EU slams Russia over pressure on former Soviet states
European enlargement commissioner Štefan Füle has criticised Russia for the pressure Moscow has put recently on former Soviet satellites due to sign EU association agreements at a summit in Vilnius in November, and has offered support to Eastern Partnership countries affected by such pressure.
Ukraine and Moldova have found themselves on the receiving end of Russian trade sanctions in recent weeks – ostensibly over health concerns – and Armenia surprisingly announced last week that it would join the Moscow-led Customs Union, even though it had spent four years negotiating the association agreement with the EU, which observers attributed to pressure from Russia.
Ukrainian confectionery products in August and Moldovan wines, earlier this week, have been banned by Russia’s consumer watchdog Rospotrebnadzor, one of Kremlin’s oft-wielded tools in political disputes with former Soviet states.
“Let me be clear: the development of the Eurasian Economic Union project must respect our partners’ sovereign decisions. Any threats from Russia linked to the possible signing of agreements with the European Union are unacceptable,” Füle said in a speech to the European Parliament in Strasbourg.
“This applies to all forms of pressure, including: the possible misuse of energy pricing; artificial trade obstacles such as import bans of dubious WTO compatibility and cumbersome customs procedures; military cooperation and security guarantees; and the instrumentalisation of protracted conflicts,” he said.
“This is not how international relations should function on our continent in the twenty-first century. Such actions clearly breach the principles to which all European states have subscribed.”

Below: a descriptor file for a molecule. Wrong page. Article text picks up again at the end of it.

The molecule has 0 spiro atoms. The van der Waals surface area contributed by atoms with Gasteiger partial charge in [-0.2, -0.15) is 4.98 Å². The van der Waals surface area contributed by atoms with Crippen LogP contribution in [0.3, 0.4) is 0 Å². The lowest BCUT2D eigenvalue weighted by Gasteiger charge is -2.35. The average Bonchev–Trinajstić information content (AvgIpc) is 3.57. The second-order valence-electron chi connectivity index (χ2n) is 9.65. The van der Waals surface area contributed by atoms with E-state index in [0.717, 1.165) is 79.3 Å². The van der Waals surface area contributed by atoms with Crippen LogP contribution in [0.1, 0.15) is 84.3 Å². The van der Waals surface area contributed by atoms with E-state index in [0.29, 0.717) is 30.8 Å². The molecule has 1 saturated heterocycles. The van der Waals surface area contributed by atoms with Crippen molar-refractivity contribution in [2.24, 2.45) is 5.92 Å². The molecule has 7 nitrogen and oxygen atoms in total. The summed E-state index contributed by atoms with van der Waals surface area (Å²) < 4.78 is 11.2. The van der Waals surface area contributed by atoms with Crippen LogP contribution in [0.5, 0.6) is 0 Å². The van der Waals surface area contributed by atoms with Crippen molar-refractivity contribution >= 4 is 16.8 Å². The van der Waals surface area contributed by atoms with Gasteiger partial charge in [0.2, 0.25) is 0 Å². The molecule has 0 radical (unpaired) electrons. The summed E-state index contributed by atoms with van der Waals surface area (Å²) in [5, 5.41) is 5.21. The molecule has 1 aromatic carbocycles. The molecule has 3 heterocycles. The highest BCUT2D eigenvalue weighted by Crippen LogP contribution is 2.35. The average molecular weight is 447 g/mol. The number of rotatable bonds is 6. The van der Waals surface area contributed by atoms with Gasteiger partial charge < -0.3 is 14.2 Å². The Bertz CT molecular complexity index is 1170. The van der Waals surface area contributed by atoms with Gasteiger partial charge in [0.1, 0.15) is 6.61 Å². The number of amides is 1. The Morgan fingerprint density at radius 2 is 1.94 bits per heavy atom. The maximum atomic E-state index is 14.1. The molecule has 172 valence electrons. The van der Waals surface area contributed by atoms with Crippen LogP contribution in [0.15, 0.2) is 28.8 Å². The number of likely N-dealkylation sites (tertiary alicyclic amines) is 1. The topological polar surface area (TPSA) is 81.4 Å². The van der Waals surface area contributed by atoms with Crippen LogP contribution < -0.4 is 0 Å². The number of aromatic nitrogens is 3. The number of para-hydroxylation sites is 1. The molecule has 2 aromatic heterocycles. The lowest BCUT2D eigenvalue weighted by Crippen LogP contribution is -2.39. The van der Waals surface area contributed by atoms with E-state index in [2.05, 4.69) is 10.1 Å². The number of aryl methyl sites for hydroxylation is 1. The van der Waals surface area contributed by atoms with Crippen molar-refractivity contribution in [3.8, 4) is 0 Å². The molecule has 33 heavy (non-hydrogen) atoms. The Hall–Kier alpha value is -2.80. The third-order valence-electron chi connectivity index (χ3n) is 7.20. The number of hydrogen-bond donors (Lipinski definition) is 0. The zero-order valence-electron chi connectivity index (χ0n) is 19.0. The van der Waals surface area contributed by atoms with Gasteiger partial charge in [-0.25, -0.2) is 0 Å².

Füle’s remarks are the sharpest rebuke yet to ramped-up rhetoric from Russia. In recent weeks, both Russian president Vladimir Putin and prime minister Dmitry Medvedev have said that should Ukraine sign the association and free-trade agreement with the EU, it would be barred from joining the Customs Union, which Kyiv had intended to do, albeit only as an observer.
Füle acknowledged that simultaneous free-trade agreements with the EU and participation in the Customs Union were incompatible, but said that “this is not because of ideological differences.”
“This is due to legal impossibilities: for instance, you cannot at the same time lower your customs tariffs as per the [deep and comprehensive free trade agreement with the EU (DFCTA)] and increase them as a result of the Customs Union membership,” he said.
“The European Union is ready to work with its neighbours to find ways to promote greater regulatory convergence between the EU and members of the Customs Union. The last thing we want to see is a protectionist wall cutting our continent in two.”
In the case of Moldova, where a pro-Western government had made significant progress towards closer ties with the EU (despite internal squabbles in the ruling coalition) over the past several few years, Füle said: “We have taken note of the Russian ban against Moldovan agricultural products. We are not aware of any food safety reasons which would justify this. The EU’s own food safety authorities have not established any health or hygiene problems with imports from Moldova; and we continue to import wine and other agricultural products.”
Wine is one of Moldova’s main exports – the country ranked 11th in the world by volume in 2011, according to UN statistics.
“Together with my colleague Dacian Ciolos, responsible for agriculture, we intend to look into the possibility of being able to further increase the wine quota for Moldovan exports to the EU,” Füle said. “We also intend to send short term expertise to Moldova to help overcome some of the remaining barriers that their exports in other sectors such as poultry face. This signs of solidarity are also applicable to other partners which are subject to undue pressure.”
(European enlargement commissioner Štefan Füle. Photo: Council of the European Union)